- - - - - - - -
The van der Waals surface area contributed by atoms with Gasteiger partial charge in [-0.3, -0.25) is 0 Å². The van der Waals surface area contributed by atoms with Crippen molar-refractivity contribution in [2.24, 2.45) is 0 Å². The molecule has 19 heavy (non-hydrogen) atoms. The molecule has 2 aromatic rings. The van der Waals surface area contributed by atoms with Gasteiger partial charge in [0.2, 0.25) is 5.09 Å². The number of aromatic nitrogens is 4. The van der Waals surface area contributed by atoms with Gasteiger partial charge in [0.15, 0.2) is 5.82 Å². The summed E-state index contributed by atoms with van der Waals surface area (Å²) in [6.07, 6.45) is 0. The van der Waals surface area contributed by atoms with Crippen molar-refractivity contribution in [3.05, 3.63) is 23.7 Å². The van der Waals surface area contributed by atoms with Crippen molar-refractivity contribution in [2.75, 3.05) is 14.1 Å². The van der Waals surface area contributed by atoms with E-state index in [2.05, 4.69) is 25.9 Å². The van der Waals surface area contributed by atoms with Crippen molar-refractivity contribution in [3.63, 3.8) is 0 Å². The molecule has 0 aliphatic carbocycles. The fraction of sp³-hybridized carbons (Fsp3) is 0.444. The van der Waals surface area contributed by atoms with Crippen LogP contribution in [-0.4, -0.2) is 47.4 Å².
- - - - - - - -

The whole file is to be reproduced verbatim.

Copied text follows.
The van der Waals surface area contributed by atoms with Gasteiger partial charge in [-0.3, -0.25) is 0 Å². The van der Waals surface area contributed by atoms with Crippen molar-refractivity contribution in [2.24, 2.45) is 0 Å². The molecule has 19 heavy (non-hydrogen) atoms. The molecule has 2 aromatic rings. The van der Waals surface area contributed by atoms with Gasteiger partial charge in [0.2, 0.25) is 5.09 Å². The number of aromatic nitrogens is 4. The van der Waals surface area contributed by atoms with Gasteiger partial charge in [0.15, 0.2) is 5.82 Å². The summed E-state index contributed by atoms with van der Waals surface area (Å²) in [6.07, 6.45) is 0. The van der Waals surface area contributed by atoms with Crippen molar-refractivity contribution in [3.05, 3.63) is 23.7 Å². The van der Waals surface area contributed by atoms with Crippen molar-refractivity contribution in [2.75, 3.05) is 14.1 Å². The van der Waals surface area contributed by atoms with E-state index in [2.05, 4.69) is 25.9 Å². The van der Waals surface area contributed by atoms with Crippen molar-refractivity contribution in [3.63, 3.8) is 0 Å². The molecule has 0 aliphatic carbocycles. The fraction of sp³-hybridized carbons (Fsp3) is 0.444. The van der Waals surface area contributed by atoms with Crippen LogP contribution in [-0.4, -0.2) is 47.4 Å².